I am going to make a shocking statement. Here it is: Real interest rates are high. Before stating the basis for such a seemingly wild claim it is important to define some terms. In this case “real” means inflation adjusted.
Of course this means we have to agree on the meaning of the word “inflation”. For this discussion I am going to waver from my usual stance that “Inflation is an increase in money supply and credit” to something mainstream.
For this post, let’s assume that “Inflation in an increase in the price of a representative basket of goods and services”.
The CPI is the most widely accepted measure of a “representative basket of goods and services” so let’s start there.
Consumer Price Index – Urban Consumers – All Items
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The above chart courtesy of St. Louis Fed.
The CPI itself is running at 5.6% vs. a year ago.
Please consider the following chart on Real Interest Rates.
Real Interest Rates
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The above chart courtesy of Martin Capital Advisors
So far all I seem to have done is verify just how preposterous my claim was. The above chart shows that Real 91-date T-Bill is running close to -4%, and the long bond is running close to -1%.
Are Real Treasury Rates That Negative?
The answer is no they are not, assuming one uses a “representative basket of goods and services” by which to judge.
Earlier I stated the CPI was the most widely accepted measure (and it is), but that does not mean it is truly “representative” of anything.
Inquiring minds no doubt are now asking “What’s wrong with the CPI?” It’s a good question too. The big problem is housing. Home prices are crashing and those prices are not adequately reflected in the CPI. Instead, the single largest component of the CPI is “Owners Equivalent Rent“. OER is a process in which the BEA estimates what it would cost if owners were to rent the homes they own from themselves. I do not believe this to be a valid construct of prices.
By ignoring housing prices, the CPI massively understated inflation for years. The CPI is massively overstating inflation now.
In normal times with rents in sync with home prices, it did not matter much if one used OER or actual home prices. It’s a remarkably different story now. We have just seen the biggest housing bubble in the history of the world. At the peak of insanity, home prices were 3 standard deviations above rental prices and 3 standard deviation above wage growth.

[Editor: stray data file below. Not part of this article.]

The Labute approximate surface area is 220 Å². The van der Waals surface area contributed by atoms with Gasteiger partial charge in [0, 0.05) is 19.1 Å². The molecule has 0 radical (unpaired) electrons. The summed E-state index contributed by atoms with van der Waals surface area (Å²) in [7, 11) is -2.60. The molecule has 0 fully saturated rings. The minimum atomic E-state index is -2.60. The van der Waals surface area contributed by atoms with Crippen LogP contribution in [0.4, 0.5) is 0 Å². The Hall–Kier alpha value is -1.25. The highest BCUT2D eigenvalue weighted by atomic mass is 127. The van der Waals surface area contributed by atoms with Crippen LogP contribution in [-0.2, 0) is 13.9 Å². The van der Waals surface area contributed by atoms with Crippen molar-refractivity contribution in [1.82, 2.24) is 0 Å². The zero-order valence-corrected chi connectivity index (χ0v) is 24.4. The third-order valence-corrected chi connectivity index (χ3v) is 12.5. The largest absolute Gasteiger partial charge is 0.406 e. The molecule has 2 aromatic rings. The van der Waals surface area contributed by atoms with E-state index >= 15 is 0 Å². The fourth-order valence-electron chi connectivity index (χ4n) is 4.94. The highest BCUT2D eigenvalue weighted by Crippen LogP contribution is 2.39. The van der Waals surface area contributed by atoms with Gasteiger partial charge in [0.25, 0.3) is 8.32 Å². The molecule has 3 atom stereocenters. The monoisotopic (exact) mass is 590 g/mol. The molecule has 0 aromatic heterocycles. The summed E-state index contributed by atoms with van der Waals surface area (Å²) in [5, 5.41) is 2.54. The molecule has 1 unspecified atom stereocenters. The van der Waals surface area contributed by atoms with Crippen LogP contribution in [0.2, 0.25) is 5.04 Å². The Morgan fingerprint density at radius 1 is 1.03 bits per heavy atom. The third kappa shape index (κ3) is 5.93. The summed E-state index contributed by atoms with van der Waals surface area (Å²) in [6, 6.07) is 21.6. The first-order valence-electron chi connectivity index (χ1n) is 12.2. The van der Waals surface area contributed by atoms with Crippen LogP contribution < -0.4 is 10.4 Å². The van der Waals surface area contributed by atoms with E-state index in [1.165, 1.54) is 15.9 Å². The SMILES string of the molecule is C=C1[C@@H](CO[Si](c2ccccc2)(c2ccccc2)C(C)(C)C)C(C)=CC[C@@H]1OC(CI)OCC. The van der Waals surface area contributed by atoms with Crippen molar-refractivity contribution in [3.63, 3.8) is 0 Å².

Now, the important factor is that home prices are crashing, with quite a big drop still needed to get back to historic norms. With that in mind, housing can be expected to be weak for quite some times.
The treasury market seems to have figured all this out quite nicely. Pundits screaming “treasury bubble” clearly have not.
Case-Shiller vs. Owners Equivalent Rent
Case-Shiller shows that home prices have declined 15.4% over the past year. Currently, OER is the largest component of the CPI at nearly 24%.
A CS-adjustment (substituting Case-Shiller for OER in the CPI) would knock 3.7% off the CPI (15.4 * .24).
We must also take into account the reported OER was +2.6 vs. a year ago. It’s affect on the CPI is (2.6 * .24) or .624 of the reported 5.6%. Rounding to the nearest tenth, another .6 needs to be subtracted from the adjusted CPI. (5.6 – 3.7 – .6 = 1.3)
This would make the CS-CPI +1.3% instead of the reported 5.6%
I contacted Steve Reed at the BLS to confirm my numbers. Steve came up with the same number although it was via a slightly different method. Mathematically I believe they are the same, but the important point is the verification of the number itself.
Steve Reed writes:
I did an example based on the OER declining 15.4 percent. I get a result that this would cause the all items index to increase 1.3% instead of 5.6%
I decomposed the AI index into OER and AI less OER. The easiest way to do this is just to give each index a base of it’s relative importance, which automatically weights things correctly and makes the indexes additive. So, the all items index is literally the rebased OER index + the All items less OER index, So, when you do a hypothetical OER, you can just add it back to the All less OER to get a hypothetical All items.
Since there was a new set of weights put in during the middle of the period we are studying, this isn’t precisely accurate–to really have the exactly correct weight for OER during each time period would take several steps and be a real pain–but the error should be small.